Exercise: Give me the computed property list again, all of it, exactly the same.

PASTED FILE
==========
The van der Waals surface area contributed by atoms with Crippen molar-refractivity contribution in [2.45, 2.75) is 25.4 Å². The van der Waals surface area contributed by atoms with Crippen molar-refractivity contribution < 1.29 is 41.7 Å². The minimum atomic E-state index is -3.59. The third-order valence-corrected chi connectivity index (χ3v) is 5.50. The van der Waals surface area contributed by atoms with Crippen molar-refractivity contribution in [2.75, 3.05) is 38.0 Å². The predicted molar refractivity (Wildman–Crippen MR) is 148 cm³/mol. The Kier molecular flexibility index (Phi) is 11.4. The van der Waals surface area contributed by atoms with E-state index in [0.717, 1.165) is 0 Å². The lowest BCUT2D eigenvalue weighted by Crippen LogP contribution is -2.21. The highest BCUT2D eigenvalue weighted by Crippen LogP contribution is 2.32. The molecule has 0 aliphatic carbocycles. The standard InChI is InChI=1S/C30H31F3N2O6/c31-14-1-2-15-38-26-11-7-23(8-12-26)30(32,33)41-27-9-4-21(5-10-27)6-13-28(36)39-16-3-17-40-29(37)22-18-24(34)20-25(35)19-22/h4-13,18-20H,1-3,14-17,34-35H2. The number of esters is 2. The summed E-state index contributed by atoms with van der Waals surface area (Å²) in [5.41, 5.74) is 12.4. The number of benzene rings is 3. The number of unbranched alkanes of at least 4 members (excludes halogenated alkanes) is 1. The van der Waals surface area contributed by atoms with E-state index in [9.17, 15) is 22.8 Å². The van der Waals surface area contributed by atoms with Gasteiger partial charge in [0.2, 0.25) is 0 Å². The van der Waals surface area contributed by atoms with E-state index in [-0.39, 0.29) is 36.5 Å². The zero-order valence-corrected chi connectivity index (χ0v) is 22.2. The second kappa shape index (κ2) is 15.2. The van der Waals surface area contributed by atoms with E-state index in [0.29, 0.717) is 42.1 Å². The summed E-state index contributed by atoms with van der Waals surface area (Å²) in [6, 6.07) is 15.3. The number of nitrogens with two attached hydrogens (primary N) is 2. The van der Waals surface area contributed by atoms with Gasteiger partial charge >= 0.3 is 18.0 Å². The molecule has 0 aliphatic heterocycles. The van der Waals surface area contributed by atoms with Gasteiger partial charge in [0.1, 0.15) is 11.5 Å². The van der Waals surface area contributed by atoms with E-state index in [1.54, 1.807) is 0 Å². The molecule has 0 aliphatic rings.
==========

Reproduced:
The van der Waals surface area contributed by atoms with Crippen molar-refractivity contribution in [2.45, 2.75) is 25.4 Å². The van der Waals surface area contributed by atoms with Crippen molar-refractivity contribution < 1.29 is 41.7 Å². The minimum atomic E-state index is -3.59. The third-order valence-corrected chi connectivity index (χ3v) is 5.50. The van der Waals surface area contributed by atoms with Crippen molar-refractivity contribution in [2.75, 3.05) is 38.0 Å². The predicted molar refractivity (Wildman–Crippen MR) is 148 cm³/mol. The Kier molecular flexibility index (Phi) is 11.4. The van der Waals surface area contributed by atoms with E-state index in [0.717, 1.165) is 0 Å². The lowest BCUT2D eigenvalue weighted by Crippen LogP contribution is -2.21. The highest BCUT2D eigenvalue weighted by Crippen LogP contribution is 2.32. The molecule has 0 aliphatic carbocycles. The standard InChI is InChI=1S/C30H31F3N2O6/c31-14-1-2-15-38-26-11-7-23(8-12-26)30(32,33)41-27-9-4-21(5-10-27)6-13-28(36)39-16-3-17-40-29(37)22-18-24(34)20-25(35)19-22/h4-13,18-20H,1-3,14-17,34-35H2. The number of esters is 2. The summed E-state index contributed by atoms with van der Waals surface area (Å²) in [5.41, 5.74) is 12.4. The number of benzene rings is 3. The number of unbranched alkanes of at least 4 members (excludes halogenated alkanes) is 1. The van der Waals surface area contributed by atoms with E-state index in [9.17, 15) is 22.8 Å². The van der Waals surface area contributed by atoms with Gasteiger partial charge in [0.2, 0.25) is 0 Å². The van der Waals surface area contributed by atoms with E-state index in [-0.39, 0.29) is 36.5 Å². The zero-order valence-corrected chi connectivity index (χ0v) is 22.2. The second kappa shape index (κ2) is 15.2. The van der Waals surface area contributed by atoms with E-state index in [0.29, 0.717) is 42.1 Å². The summed E-state index contributed by atoms with van der Waals surface area (Å²) in [6, 6.07) is 15.3. The number of nitrogens with two attached hydrogens (primary N) is 2. The van der Waals surface area contributed by atoms with Gasteiger partial charge >= 0.3 is 18.0 Å². The molecule has 0 aliphatic heterocycles. The van der Waals surface area contributed by atoms with Gasteiger partial charge in [0.1, 0.15) is 11.5 Å². The van der Waals surface area contributed by atoms with E-state index in [1.54, 1.807) is 0 Å². The molecule has 0 aliphatic rings.